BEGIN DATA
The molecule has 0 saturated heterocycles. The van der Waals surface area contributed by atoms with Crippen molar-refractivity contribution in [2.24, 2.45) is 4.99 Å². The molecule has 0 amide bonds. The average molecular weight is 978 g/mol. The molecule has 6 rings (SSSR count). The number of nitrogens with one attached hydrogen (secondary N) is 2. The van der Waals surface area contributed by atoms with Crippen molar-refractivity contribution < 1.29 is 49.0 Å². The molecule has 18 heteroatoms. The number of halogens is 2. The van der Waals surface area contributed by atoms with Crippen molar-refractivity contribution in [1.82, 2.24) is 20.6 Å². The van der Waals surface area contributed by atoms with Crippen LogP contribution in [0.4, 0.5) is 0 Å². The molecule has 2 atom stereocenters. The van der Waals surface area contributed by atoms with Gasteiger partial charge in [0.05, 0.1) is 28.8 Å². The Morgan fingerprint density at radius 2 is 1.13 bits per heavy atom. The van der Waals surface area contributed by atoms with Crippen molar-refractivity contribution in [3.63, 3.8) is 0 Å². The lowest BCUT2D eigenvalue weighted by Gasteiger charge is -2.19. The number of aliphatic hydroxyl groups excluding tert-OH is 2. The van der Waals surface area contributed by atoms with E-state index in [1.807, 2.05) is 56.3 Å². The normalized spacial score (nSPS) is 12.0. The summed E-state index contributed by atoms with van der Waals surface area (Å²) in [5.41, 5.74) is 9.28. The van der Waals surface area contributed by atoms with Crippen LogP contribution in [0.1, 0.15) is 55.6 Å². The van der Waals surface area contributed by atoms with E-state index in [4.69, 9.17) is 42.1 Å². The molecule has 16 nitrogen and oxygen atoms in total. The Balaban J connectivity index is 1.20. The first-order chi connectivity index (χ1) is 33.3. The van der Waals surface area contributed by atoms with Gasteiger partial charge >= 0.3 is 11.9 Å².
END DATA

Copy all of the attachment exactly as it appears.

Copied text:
The molecule has 0 saturated heterocycles. The van der Waals surface area contributed by atoms with Crippen molar-refractivity contribution in [2.24, 2.45) is 4.99 Å². The molecule has 0 amide bonds. The average molecular weight is 978 g/mol. The molecule has 6 rings (SSSR count). The number of nitrogens with one attached hydrogen (secondary N) is 2. The van der Waals surface area contributed by atoms with Crippen molar-refractivity contribution < 1.29 is 49.0 Å². The molecule has 18 heteroatoms. The number of halogens is 2. The van der Waals surface area contributed by atoms with Crippen molar-refractivity contribution in [1.82, 2.24) is 20.6 Å². The van der Waals surface area contributed by atoms with Crippen LogP contribution in [0.4, 0.5) is 0 Å². The molecule has 2 atom stereocenters. The van der Waals surface area contributed by atoms with Gasteiger partial charge in [0.05, 0.1) is 28.8 Å². The Morgan fingerprint density at radius 2 is 1.13 bits per heavy atom. The van der Waals surface area contributed by atoms with Crippen molar-refractivity contribution in [3.63, 3.8) is 0 Å². The lowest BCUT2D eigenvalue weighted by Gasteiger charge is -2.19. The number of aliphatic hydroxyl groups excluding tert-OH is 2. The van der Waals surface area contributed by atoms with E-state index in [1.807, 2.05) is 56.3 Å². The normalized spacial score (nSPS) is 12.0. The summed E-state index contributed by atoms with van der Waals surface area (Å²) in [5.41, 5.74) is 9.28. The van der Waals surface area contributed by atoms with Crippen LogP contribution in [0.1, 0.15) is 55.6 Å². The van der Waals surface area contributed by atoms with E-state index in [4.69, 9.17) is 42.1 Å². The molecule has 16 nitrogen and oxygen atoms in total. The Balaban J connectivity index is 1.20. The first-order chi connectivity index (χ1) is 33.3. The van der Waals surface area contributed by atoms with Gasteiger partial charge >= 0.3 is 11.9 Å².